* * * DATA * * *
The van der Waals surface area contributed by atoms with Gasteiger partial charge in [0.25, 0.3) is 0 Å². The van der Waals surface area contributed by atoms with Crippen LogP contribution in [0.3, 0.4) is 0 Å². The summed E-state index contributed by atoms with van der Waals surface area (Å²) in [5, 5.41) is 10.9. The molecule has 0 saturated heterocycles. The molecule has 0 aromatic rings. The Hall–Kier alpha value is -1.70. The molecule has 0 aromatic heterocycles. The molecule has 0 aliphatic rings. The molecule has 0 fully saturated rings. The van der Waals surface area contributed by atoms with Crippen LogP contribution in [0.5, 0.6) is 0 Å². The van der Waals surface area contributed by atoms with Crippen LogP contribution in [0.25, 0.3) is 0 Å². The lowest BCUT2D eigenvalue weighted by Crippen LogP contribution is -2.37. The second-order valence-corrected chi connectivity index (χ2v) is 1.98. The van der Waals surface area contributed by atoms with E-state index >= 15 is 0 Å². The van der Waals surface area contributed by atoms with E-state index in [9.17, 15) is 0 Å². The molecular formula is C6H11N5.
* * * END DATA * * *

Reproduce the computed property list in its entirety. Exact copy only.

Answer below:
The van der Waals surface area contributed by atoms with Gasteiger partial charge in [0.25, 0.3) is 0 Å². The van der Waals surface area contributed by atoms with Crippen LogP contribution in [0.3, 0.4) is 0 Å². The summed E-state index contributed by atoms with van der Waals surface area (Å²) in [5, 5.41) is 10.9. The molecule has 0 saturated heterocycles. The molecule has 0 aromatic rings. The Hall–Kier alpha value is -1.70. The molecule has 0 aromatic heterocycles. The molecule has 0 aliphatic rings. The molecule has 0 fully saturated rings. The van der Waals surface area contributed by atoms with Crippen LogP contribution in [0.5, 0.6) is 0 Å². The van der Waals surface area contributed by atoms with Crippen LogP contribution in [0.25, 0.3) is 0 Å². The lowest BCUT2D eigenvalue weighted by Crippen LogP contribution is -2.37. The second-order valence-corrected chi connectivity index (χ2v) is 1.98. The van der Waals surface area contributed by atoms with E-state index >= 15 is 0 Å². The van der Waals surface area contributed by atoms with E-state index in [9.17, 15) is 0 Å². The molecular formula is C6H11N5.